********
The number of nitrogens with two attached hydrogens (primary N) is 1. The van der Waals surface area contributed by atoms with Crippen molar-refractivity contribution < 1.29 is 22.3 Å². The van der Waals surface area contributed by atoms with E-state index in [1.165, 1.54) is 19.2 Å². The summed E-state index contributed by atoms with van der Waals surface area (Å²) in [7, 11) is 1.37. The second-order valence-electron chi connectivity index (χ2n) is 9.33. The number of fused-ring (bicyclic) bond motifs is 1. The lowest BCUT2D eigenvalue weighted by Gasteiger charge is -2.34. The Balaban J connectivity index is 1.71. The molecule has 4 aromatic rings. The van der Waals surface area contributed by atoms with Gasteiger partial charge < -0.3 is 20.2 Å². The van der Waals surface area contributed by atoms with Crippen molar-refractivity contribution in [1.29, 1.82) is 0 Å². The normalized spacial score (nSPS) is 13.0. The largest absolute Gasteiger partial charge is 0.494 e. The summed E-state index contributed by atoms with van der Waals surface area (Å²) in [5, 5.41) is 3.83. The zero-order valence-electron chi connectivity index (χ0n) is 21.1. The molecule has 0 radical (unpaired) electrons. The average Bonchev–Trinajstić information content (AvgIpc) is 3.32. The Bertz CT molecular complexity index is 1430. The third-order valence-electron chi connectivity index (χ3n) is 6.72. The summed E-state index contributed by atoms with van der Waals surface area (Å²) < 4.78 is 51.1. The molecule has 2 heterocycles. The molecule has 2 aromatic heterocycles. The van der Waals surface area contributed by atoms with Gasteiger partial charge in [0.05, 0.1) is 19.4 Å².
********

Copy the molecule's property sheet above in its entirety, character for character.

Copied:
The number of nitrogens with two attached hydrogens (primary N) is 1. The van der Waals surface area contributed by atoms with Crippen molar-refractivity contribution < 1.29 is 22.3 Å². The van der Waals surface area contributed by atoms with E-state index in [1.165, 1.54) is 19.2 Å². The summed E-state index contributed by atoms with van der Waals surface area (Å²) in [7, 11) is 1.37. The second-order valence-electron chi connectivity index (χ2n) is 9.33. The number of fused-ring (bicyclic) bond motifs is 1. The lowest BCUT2D eigenvalue weighted by Gasteiger charge is -2.34. The Balaban J connectivity index is 1.71. The molecule has 4 aromatic rings. The van der Waals surface area contributed by atoms with Gasteiger partial charge < -0.3 is 20.2 Å². The van der Waals surface area contributed by atoms with Crippen molar-refractivity contribution in [1.29, 1.82) is 0 Å². The normalized spacial score (nSPS) is 13.0. The largest absolute Gasteiger partial charge is 0.494 e. The summed E-state index contributed by atoms with van der Waals surface area (Å²) in [5, 5.41) is 3.83. The zero-order valence-electron chi connectivity index (χ0n) is 21.1. The molecule has 0 radical (unpaired) electrons. The average Bonchev–Trinajstić information content (AvgIpc) is 3.32. The Bertz CT molecular complexity index is 1430. The third-order valence-electron chi connectivity index (χ3n) is 6.72. The summed E-state index contributed by atoms with van der Waals surface area (Å²) < 4.78 is 51.1. The molecule has 2 heterocycles. The molecule has 2 aromatic heterocycles. The van der Waals surface area contributed by atoms with Gasteiger partial charge in [0.05, 0.1) is 19.4 Å².